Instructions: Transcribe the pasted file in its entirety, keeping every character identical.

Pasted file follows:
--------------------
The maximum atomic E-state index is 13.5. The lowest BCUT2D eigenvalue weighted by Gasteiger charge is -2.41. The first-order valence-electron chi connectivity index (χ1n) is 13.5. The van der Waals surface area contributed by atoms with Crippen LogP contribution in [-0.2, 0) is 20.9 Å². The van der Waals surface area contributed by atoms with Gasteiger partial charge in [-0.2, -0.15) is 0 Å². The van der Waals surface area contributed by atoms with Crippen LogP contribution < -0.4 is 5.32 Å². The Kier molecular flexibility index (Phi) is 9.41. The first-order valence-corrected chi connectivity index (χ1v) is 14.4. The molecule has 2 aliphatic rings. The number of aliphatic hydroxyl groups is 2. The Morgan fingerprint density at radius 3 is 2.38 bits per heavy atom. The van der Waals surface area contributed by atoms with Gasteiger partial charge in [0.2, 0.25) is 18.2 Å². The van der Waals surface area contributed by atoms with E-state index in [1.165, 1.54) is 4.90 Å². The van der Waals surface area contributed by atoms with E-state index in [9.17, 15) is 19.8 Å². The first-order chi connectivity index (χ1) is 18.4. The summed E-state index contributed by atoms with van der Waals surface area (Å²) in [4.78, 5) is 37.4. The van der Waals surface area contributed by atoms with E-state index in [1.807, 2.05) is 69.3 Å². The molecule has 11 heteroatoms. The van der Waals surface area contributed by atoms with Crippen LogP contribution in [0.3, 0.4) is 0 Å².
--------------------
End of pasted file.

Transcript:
The maximum atomic E-state index is 13.5. The lowest BCUT2D eigenvalue weighted by Gasteiger charge is -2.41. The first-order valence-electron chi connectivity index (χ1n) is 13.5. The van der Waals surface area contributed by atoms with Crippen LogP contribution in [-0.2, 0) is 20.9 Å². The van der Waals surface area contributed by atoms with Gasteiger partial charge in [-0.2, -0.15) is 0 Å². The van der Waals surface area contributed by atoms with Crippen LogP contribution < -0.4 is 5.32 Å². The Kier molecular flexibility index (Phi) is 9.41. The first-order valence-corrected chi connectivity index (χ1v) is 14.4. The molecule has 2 aliphatic rings. The number of aliphatic hydroxyl groups is 2. The Morgan fingerprint density at radius 3 is 2.38 bits per heavy atom. The van der Waals surface area contributed by atoms with Gasteiger partial charge in [0.2, 0.25) is 18.2 Å². The van der Waals surface area contributed by atoms with E-state index in [1.165, 1.54) is 4.90 Å². The van der Waals surface area contributed by atoms with E-state index in [9.17, 15) is 19.8 Å². The first-order chi connectivity index (χ1) is 18.4. The summed E-state index contributed by atoms with van der Waals surface area (Å²) in [4.78, 5) is 37.4. The van der Waals surface area contributed by atoms with E-state index in [1.807, 2.05) is 69.3 Å². The molecule has 11 heteroatoms. The van der Waals surface area contributed by atoms with Crippen LogP contribution in [0.3, 0.4) is 0 Å².